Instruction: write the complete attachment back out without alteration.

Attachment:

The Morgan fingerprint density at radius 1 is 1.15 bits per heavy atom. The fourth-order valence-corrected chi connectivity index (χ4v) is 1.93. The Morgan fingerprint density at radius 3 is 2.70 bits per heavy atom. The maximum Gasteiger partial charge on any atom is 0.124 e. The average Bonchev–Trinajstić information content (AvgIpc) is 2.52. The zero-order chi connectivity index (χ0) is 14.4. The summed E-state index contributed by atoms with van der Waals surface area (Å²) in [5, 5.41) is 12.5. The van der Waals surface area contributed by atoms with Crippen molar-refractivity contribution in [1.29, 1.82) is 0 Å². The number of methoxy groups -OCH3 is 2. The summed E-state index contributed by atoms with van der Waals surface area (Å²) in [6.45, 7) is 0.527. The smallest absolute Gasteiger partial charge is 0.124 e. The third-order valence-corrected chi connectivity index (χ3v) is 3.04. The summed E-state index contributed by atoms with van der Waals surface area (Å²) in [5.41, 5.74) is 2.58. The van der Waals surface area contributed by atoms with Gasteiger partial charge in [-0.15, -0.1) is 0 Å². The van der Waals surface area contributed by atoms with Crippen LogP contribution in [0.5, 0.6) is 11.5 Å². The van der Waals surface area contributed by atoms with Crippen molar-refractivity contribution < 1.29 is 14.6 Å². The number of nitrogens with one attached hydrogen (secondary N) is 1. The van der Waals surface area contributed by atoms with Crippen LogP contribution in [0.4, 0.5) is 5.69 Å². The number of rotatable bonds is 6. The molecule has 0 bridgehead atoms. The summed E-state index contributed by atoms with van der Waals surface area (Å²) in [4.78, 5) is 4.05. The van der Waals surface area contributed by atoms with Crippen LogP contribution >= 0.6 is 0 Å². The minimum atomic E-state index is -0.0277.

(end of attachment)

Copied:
The Morgan fingerprint density at radius 1 is 1.15 bits per heavy atom. The fourth-order valence-corrected chi connectivity index (χ4v) is 1.93. The Morgan fingerprint density at radius 3 is 2.70 bits per heavy atom. The maximum Gasteiger partial charge on any atom is 0.124 e. The average Bonchev–Trinajstić information content (AvgIpc) is 2.52. The zero-order chi connectivity index (χ0) is 14.4. The summed E-state index contributed by atoms with van der Waals surface area (Å²) in [5, 5.41) is 12.5. The van der Waals surface area contributed by atoms with Crippen molar-refractivity contribution in [1.29, 1.82) is 0 Å². The number of methoxy groups -OCH3 is 2. The summed E-state index contributed by atoms with van der Waals surface area (Å²) in [6.45, 7) is 0.527. The smallest absolute Gasteiger partial charge is 0.124 e. The third-order valence-corrected chi connectivity index (χ3v) is 3.04. The summed E-state index contributed by atoms with van der Waals surface area (Å²) in [5.41, 5.74) is 2.58. The van der Waals surface area contributed by atoms with Gasteiger partial charge in [-0.15, -0.1) is 0 Å². The van der Waals surface area contributed by atoms with Crippen LogP contribution in [0.5, 0.6) is 11.5 Å². The van der Waals surface area contributed by atoms with Crippen molar-refractivity contribution < 1.29 is 14.6 Å². The number of nitrogens with one attached hydrogen (secondary N) is 1. The van der Waals surface area contributed by atoms with Crippen LogP contribution in [0.4, 0.5) is 5.69 Å². The number of rotatable bonds is 6. The molecule has 0 bridgehead atoms. The summed E-state index contributed by atoms with van der Waals surface area (Å²) in [4.78, 5) is 4.05. The van der Waals surface area contributed by atoms with Crippen LogP contribution >= 0.6 is 0 Å². The minimum atomic E-state index is -0.0277.